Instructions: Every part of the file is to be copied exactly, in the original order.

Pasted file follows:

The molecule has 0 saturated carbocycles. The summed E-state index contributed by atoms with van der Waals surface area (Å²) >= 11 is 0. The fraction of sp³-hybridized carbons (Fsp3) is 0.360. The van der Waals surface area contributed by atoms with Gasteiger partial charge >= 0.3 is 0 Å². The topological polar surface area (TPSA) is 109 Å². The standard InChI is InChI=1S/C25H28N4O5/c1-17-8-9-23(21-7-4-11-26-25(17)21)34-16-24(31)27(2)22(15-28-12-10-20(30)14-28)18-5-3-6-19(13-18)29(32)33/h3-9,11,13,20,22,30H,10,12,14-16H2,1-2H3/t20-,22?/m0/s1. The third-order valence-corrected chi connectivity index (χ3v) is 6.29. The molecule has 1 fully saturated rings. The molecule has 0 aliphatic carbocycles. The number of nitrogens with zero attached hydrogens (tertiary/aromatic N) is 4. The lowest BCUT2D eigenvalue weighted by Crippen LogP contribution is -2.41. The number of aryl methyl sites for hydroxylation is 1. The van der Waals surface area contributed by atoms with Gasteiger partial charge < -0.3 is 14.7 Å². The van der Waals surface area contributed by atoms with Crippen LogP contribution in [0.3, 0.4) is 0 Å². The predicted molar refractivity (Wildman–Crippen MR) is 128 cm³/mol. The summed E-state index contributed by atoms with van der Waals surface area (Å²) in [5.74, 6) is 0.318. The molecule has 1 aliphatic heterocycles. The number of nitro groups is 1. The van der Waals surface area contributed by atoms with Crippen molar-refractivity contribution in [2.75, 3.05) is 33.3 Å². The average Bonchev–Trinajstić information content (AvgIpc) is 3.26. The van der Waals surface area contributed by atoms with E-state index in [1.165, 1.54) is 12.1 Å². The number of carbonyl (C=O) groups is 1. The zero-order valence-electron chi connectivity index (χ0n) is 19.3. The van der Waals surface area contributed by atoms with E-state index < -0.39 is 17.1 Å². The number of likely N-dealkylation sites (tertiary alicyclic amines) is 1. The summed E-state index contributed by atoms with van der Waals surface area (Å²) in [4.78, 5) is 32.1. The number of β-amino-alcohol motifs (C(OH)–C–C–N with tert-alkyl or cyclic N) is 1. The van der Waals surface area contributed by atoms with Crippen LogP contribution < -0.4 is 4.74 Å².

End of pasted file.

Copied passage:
The molecule has 0 saturated carbocycles. The summed E-state index contributed by atoms with van der Waals surface area (Å²) >= 11 is 0. The fraction of sp³-hybridized carbons (Fsp3) is 0.360. The van der Waals surface area contributed by atoms with Gasteiger partial charge >= 0.3 is 0 Å². The topological polar surface area (TPSA) is 109 Å². The standard InChI is InChI=1S/C25H28N4O5/c1-17-8-9-23(21-7-4-11-26-25(17)21)34-16-24(31)27(2)22(15-28-12-10-20(30)14-28)18-5-3-6-19(13-18)29(32)33/h3-9,11,13,20,22,30H,10,12,14-16H2,1-2H3/t20-,22?/m0/s1. The third-order valence-corrected chi connectivity index (χ3v) is 6.29. The molecule has 1 fully saturated rings. The molecule has 0 aliphatic carbocycles. The number of nitrogens with zero attached hydrogens (tertiary/aromatic N) is 4. The lowest BCUT2D eigenvalue weighted by Crippen LogP contribution is -2.41. The number of aryl methyl sites for hydroxylation is 1. The van der Waals surface area contributed by atoms with Gasteiger partial charge < -0.3 is 14.7 Å². The van der Waals surface area contributed by atoms with Crippen LogP contribution in [0.3, 0.4) is 0 Å². The predicted molar refractivity (Wildman–Crippen MR) is 128 cm³/mol. The summed E-state index contributed by atoms with van der Waals surface area (Å²) in [5.74, 6) is 0.318. The molecule has 1 aliphatic heterocycles. The number of nitro groups is 1. The van der Waals surface area contributed by atoms with Crippen molar-refractivity contribution in [2.75, 3.05) is 33.3 Å². The average Bonchev–Trinajstić information content (AvgIpc) is 3.26. The van der Waals surface area contributed by atoms with E-state index in [1.165, 1.54) is 12.1 Å². The number of carbonyl (C=O) groups is 1. The zero-order valence-electron chi connectivity index (χ0n) is 19.3. The van der Waals surface area contributed by atoms with E-state index < -0.39 is 17.1 Å². The number of likely N-dealkylation sites (tertiary alicyclic amines) is 1. The summed E-state index contributed by atoms with van der Waals surface area (Å²) in [4.78, 5) is 32.1. The number of β-amino-alcohol motifs (C(OH)–C–C–N with tert-alkyl or cyclic N) is 1. The van der Waals surface area contributed by atoms with Crippen LogP contribution < -0.4 is 4.74 Å².